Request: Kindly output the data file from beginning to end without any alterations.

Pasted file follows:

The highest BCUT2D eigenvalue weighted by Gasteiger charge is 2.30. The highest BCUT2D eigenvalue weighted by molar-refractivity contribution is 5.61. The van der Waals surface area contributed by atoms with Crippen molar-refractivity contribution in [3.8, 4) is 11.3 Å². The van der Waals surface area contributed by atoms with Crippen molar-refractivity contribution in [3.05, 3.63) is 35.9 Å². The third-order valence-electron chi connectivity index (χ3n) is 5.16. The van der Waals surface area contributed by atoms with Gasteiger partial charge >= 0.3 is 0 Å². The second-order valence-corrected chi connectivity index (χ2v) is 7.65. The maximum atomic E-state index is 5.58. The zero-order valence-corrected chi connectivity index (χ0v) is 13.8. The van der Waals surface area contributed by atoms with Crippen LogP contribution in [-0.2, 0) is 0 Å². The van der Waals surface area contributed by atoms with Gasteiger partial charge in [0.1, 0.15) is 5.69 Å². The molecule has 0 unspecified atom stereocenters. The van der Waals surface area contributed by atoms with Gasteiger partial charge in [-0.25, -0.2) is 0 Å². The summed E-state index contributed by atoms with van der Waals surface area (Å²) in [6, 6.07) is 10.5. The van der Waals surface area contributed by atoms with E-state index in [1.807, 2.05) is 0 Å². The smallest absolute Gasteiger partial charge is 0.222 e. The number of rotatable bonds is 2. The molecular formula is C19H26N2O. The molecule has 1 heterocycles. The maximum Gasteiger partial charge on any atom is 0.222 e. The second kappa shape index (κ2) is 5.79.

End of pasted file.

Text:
The highest BCUT2D eigenvalue weighted by Gasteiger charge is 2.30. The highest BCUT2D eigenvalue weighted by molar-refractivity contribution is 5.61. The van der Waals surface area contributed by atoms with Crippen molar-refractivity contribution in [3.8, 4) is 11.3 Å². The van der Waals surface area contributed by atoms with Crippen molar-refractivity contribution in [3.05, 3.63) is 35.9 Å². The third-order valence-electron chi connectivity index (χ3n) is 5.16. The van der Waals surface area contributed by atoms with Gasteiger partial charge >= 0.3 is 0 Å². The second-order valence-corrected chi connectivity index (χ2v) is 7.65. The maximum atomic E-state index is 5.58. The zero-order valence-corrected chi connectivity index (χ0v) is 13.8. The van der Waals surface area contributed by atoms with Crippen LogP contribution in [-0.2, 0) is 0 Å². The van der Waals surface area contributed by atoms with Gasteiger partial charge in [0.1, 0.15) is 5.69 Å². The molecule has 0 unspecified atom stereocenters. The van der Waals surface area contributed by atoms with Gasteiger partial charge in [-0.25, -0.2) is 0 Å². The summed E-state index contributed by atoms with van der Waals surface area (Å²) in [6, 6.07) is 10.5. The van der Waals surface area contributed by atoms with E-state index in [1.807, 2.05) is 0 Å². The smallest absolute Gasteiger partial charge is 0.222 e. The number of rotatable bonds is 2. The molecular formula is C19H26N2O. The molecule has 1 heterocycles. The maximum Gasteiger partial charge on any atom is 0.222 e. The second kappa shape index (κ2) is 5.79.